Review article about futures thinking in the African context

I wonder how many review articles that have been written since the Covid-19 pandemic started? Since my new postdoc project started about the same time as the pandemic, it “forced” me to stay at home and browse the field of research that has been conducted in the context I am interested in. So, instead of just waiting to go to Tanzania, I did two things: I wrote a review article about “Participatory futures thinking in the African context of sustainability challenges and socio-environmental change“, and I tried the futures thinking method to develop and visualize just and sustainable futures in the Swedish context of carbon farming (more about this in a future post once the study is published).

Futures thinking is a key competency in sustainability studies, and the field is currently experiencing a strong surge in participatory scenario development and visioning approaches. Sub-Saharan Africa has a particularly long history of participatory approaches to development; however, the same participatory approaches have often faced critique for lacking the potential to stimulate empowerment and social change. To explore these contradictions, I systematically reviewed the use of participatory scenario development and visioning in sustainability and socio-environmental change research in the region between 2011 and 2021.

The analysis of the review article is structured around three key questions: Who participates, in what, and for whose benefit? Of the 23 reviewed studies, most focused on exploratory scenarios and aimed to understand trade-offs and future risks to identify sustainable pathways to alternative futures. Fewer scenarios were normative and aimed to imagine futures beyond current societal structures and values, and thereby radically challenge the status quo (e.g., business as usual, current socioeconomic systems) by including solutions to power imbalances and injustice. Most scenario development processes engaged a wide range of participants (in terms of power and agency) because this strategy was meant to facilitate knowledge co-production and understanding between (sometimes) conflicting stakeholders. In the end, most scenario development processes strived for consensus and compromise regarding which futures were wanted and which futures were to be avoided.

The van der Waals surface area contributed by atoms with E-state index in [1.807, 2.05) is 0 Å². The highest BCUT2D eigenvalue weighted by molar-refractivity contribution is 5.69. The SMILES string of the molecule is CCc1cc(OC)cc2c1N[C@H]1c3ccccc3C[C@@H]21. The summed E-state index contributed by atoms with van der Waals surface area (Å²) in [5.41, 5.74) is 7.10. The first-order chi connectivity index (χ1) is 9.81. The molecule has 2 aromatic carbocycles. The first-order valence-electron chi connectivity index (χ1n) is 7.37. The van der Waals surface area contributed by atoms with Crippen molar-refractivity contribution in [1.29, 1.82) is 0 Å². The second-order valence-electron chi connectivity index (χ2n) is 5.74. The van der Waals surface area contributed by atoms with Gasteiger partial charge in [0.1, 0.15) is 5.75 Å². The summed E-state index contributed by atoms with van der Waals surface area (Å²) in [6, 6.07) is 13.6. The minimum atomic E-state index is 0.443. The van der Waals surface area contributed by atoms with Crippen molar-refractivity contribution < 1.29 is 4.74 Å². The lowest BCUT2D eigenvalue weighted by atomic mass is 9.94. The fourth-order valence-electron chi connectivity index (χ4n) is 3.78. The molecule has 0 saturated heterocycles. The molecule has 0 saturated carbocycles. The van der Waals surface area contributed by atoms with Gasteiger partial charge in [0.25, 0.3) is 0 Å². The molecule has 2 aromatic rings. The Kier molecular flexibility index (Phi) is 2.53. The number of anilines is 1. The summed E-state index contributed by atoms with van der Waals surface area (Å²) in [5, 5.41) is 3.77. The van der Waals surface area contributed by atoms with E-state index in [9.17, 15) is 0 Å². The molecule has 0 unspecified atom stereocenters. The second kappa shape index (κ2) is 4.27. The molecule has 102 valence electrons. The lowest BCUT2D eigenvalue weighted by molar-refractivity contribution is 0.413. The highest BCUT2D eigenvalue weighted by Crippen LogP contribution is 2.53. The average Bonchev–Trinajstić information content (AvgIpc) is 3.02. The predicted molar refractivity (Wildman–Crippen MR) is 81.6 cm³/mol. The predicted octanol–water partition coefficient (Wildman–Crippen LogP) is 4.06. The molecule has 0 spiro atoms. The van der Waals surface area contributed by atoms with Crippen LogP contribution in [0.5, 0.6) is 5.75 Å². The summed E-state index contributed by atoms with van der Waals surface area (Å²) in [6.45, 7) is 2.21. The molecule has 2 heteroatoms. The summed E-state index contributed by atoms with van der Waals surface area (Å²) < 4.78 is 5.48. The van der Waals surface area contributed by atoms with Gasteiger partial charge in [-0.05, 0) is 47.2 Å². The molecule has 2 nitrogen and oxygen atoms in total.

The figure below summarizes what types of participation was offered in the futures thinking and scenario development process of the reviewed articles.

Figure 2 in Johansson (2021). Assigned participation typologies for each reviewed paper based on typology features provided by Pretty (1995) and White (1996). Colors indicate the geographical location of the study in sub-Saharan Africa, and labels are based on the first author’s name. Dashed lines on specific points indicate that those studies are categorized in two typologies (e.g., Lemenih used both consultational and functional participation, but not participation for material incentives). The dashed circle encloses a cluster of studies that are all classified as interactive and representative.

Based on this review, I challenge what is often considered “best practice” in sustainability discussions by raising some limitations of mixing a wide range of stakeholders in the futures thinking process. Although such mixing is considered to enhance mutual understanding and conflict resolution, it might also limit the potential to stimulate radically different futures that would benefit the vulnerable and marginalized through challenging the status quo. My findings provide guidance for researchers and other actors who intend to use or develop methods for exploring innovative solutions for more just and sustainable futures in different areas and contexts of sustainable development.

For a closer look, read the article here (fully accessible and free of charge for everyone)

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